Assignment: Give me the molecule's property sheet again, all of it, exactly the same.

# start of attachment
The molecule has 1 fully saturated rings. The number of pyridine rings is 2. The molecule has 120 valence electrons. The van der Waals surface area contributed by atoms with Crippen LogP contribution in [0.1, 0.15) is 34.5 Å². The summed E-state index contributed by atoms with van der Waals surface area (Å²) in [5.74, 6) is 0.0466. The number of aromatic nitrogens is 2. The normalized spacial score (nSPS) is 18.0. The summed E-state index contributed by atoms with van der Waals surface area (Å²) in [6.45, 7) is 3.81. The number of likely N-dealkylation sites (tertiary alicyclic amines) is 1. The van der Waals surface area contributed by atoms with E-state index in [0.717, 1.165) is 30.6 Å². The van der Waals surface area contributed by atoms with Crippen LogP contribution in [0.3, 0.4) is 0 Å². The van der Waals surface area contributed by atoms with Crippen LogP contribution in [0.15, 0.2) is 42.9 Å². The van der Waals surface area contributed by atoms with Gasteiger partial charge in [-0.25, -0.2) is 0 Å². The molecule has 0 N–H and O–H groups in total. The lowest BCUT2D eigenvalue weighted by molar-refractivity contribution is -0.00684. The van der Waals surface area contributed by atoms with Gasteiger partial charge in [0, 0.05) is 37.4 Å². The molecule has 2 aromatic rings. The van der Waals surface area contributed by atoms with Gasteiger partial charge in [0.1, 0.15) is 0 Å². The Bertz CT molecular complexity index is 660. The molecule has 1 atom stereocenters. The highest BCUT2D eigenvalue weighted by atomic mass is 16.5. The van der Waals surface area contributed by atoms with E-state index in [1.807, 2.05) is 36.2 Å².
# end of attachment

The molecule has 1 fully saturated rings. The number of pyridine rings is 2. The molecule has 120 valence electrons. The van der Waals surface area contributed by atoms with Crippen LogP contribution in [0.1, 0.15) is 34.5 Å². The summed E-state index contributed by atoms with van der Waals surface area (Å²) in [5.74, 6) is 0.0466. The number of aromatic nitrogens is 2. The normalized spacial score (nSPS) is 18.0. The summed E-state index contributed by atoms with van der Waals surface area (Å²) in [6.45, 7) is 3.81. The number of likely N-dealkylation sites (tertiary alicyclic amines) is 1. The van der Waals surface area contributed by atoms with E-state index in [0.717, 1.165) is 30.6 Å². The van der Waals surface area contributed by atoms with Crippen LogP contribution in [0.3, 0.4) is 0 Å². The van der Waals surface area contributed by atoms with Crippen LogP contribution in [0.15, 0.2) is 42.9 Å². The van der Waals surface area contributed by atoms with Gasteiger partial charge in [-0.25, -0.2) is 0 Å². The molecule has 0 N–H and O–H groups in total. The lowest BCUT2D eigenvalue weighted by molar-refractivity contribution is -0.00684. The van der Waals surface area contributed by atoms with Gasteiger partial charge in [0, 0.05) is 37.4 Å². The molecule has 2 aromatic rings. The van der Waals surface area contributed by atoms with Gasteiger partial charge in [0.1, 0.15) is 0 Å². The Bertz CT molecular complexity index is 660. The molecule has 1 atom stereocenters. The highest BCUT2D eigenvalue weighted by atomic mass is 16.5. The van der Waals surface area contributed by atoms with E-state index in [1.807, 2.05) is 36.2 Å².